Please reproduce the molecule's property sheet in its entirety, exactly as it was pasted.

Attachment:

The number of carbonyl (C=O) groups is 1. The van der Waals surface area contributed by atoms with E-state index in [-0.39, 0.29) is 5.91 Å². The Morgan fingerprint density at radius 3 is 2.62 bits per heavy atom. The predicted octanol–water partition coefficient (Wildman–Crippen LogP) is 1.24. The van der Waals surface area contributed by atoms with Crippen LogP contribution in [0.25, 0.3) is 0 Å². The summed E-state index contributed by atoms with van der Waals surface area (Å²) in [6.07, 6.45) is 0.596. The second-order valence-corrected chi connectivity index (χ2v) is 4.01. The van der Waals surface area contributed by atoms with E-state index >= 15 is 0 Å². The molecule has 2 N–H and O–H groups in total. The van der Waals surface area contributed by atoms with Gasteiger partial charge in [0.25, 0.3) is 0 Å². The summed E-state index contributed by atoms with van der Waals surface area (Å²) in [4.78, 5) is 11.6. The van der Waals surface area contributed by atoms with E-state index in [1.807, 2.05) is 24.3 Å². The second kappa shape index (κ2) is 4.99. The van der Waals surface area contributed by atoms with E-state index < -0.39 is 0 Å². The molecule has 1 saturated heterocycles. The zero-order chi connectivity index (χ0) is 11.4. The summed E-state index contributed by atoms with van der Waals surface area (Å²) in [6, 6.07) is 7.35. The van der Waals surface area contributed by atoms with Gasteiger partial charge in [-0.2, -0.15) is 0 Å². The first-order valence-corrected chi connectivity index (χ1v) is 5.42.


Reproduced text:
The number of carbonyl (C=O) groups is 1. The van der Waals surface area contributed by atoms with E-state index in [-0.39, 0.29) is 5.91 Å². The Morgan fingerprint density at radius 3 is 2.62 bits per heavy atom. The predicted octanol–water partition coefficient (Wildman–Crippen LogP) is 1.24. The van der Waals surface area contributed by atoms with Crippen LogP contribution in [0.25, 0.3) is 0 Å². The summed E-state index contributed by atoms with van der Waals surface area (Å²) in [6.07, 6.45) is 0.596. The second-order valence-corrected chi connectivity index (χ2v) is 4.01. The van der Waals surface area contributed by atoms with E-state index >= 15 is 0 Å². The molecule has 2 N–H and O–H groups in total. The van der Waals surface area contributed by atoms with Gasteiger partial charge in [0.25, 0.3) is 0 Å². The summed E-state index contributed by atoms with van der Waals surface area (Å²) in [4.78, 5) is 11.6. The van der Waals surface area contributed by atoms with E-state index in [1.807, 2.05) is 24.3 Å². The second kappa shape index (κ2) is 4.99. The van der Waals surface area contributed by atoms with E-state index < -0.39 is 0 Å². The molecule has 1 saturated heterocycles. The zero-order chi connectivity index (χ0) is 11.4. The summed E-state index contributed by atoms with van der Waals surface area (Å²) in [6, 6.07) is 7.35. The van der Waals surface area contributed by atoms with Gasteiger partial charge in [-0.2, -0.15) is 0 Å². The first-order valence-corrected chi connectivity index (χ1v) is 5.42.